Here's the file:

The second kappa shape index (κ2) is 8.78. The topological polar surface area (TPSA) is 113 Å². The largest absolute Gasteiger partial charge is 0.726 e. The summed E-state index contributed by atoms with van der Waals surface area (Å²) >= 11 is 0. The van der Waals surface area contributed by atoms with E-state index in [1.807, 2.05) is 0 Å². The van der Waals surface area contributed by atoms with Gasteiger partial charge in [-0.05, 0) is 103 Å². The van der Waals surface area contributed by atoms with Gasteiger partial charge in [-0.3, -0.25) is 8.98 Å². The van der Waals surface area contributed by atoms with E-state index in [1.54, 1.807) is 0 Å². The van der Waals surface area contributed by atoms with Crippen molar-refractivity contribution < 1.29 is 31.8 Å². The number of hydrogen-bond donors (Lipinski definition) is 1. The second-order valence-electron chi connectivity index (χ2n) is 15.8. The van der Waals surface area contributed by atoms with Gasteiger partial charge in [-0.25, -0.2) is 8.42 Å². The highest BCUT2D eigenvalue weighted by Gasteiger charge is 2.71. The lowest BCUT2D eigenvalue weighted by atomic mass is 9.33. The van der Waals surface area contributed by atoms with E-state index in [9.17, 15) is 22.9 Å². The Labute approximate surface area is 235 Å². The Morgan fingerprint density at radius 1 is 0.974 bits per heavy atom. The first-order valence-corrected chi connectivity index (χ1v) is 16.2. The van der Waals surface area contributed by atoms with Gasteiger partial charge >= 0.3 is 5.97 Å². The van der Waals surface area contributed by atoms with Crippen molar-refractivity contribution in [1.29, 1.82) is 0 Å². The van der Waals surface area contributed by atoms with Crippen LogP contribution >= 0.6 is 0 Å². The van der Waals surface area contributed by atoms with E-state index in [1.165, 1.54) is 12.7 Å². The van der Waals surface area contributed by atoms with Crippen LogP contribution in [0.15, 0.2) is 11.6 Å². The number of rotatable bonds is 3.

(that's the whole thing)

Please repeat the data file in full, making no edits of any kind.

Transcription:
The second kappa shape index (κ2) is 8.78. The topological polar surface area (TPSA) is 113 Å². The largest absolute Gasteiger partial charge is 0.726 e. The summed E-state index contributed by atoms with van der Waals surface area (Å²) >= 11 is 0. The van der Waals surface area contributed by atoms with E-state index in [1.807, 2.05) is 0 Å². The van der Waals surface area contributed by atoms with Gasteiger partial charge in [-0.05, 0) is 103 Å². The van der Waals surface area contributed by atoms with Gasteiger partial charge in [-0.3, -0.25) is 8.98 Å². The van der Waals surface area contributed by atoms with E-state index in [1.54, 1.807) is 0 Å². The van der Waals surface area contributed by atoms with Crippen molar-refractivity contribution < 1.29 is 31.8 Å². The number of hydrogen-bond donors (Lipinski definition) is 1. The second-order valence-electron chi connectivity index (χ2n) is 15.8. The van der Waals surface area contributed by atoms with Gasteiger partial charge in [-0.25, -0.2) is 8.42 Å². The highest BCUT2D eigenvalue weighted by Gasteiger charge is 2.71. The lowest BCUT2D eigenvalue weighted by atomic mass is 9.33. The van der Waals surface area contributed by atoms with E-state index in [9.17, 15) is 22.9 Å². The Labute approximate surface area is 235 Å². The Morgan fingerprint density at radius 1 is 0.974 bits per heavy atom. The first-order valence-corrected chi connectivity index (χ1v) is 16.2. The van der Waals surface area contributed by atoms with Gasteiger partial charge >= 0.3 is 5.97 Å². The van der Waals surface area contributed by atoms with Crippen molar-refractivity contribution in [1.29, 1.82) is 0 Å². The van der Waals surface area contributed by atoms with Crippen LogP contribution >= 0.6 is 0 Å². The van der Waals surface area contributed by atoms with E-state index in [1.165, 1.54) is 12.7 Å². The van der Waals surface area contributed by atoms with Crippen LogP contribution in [0.15, 0.2) is 11.6 Å². The number of rotatable bonds is 3.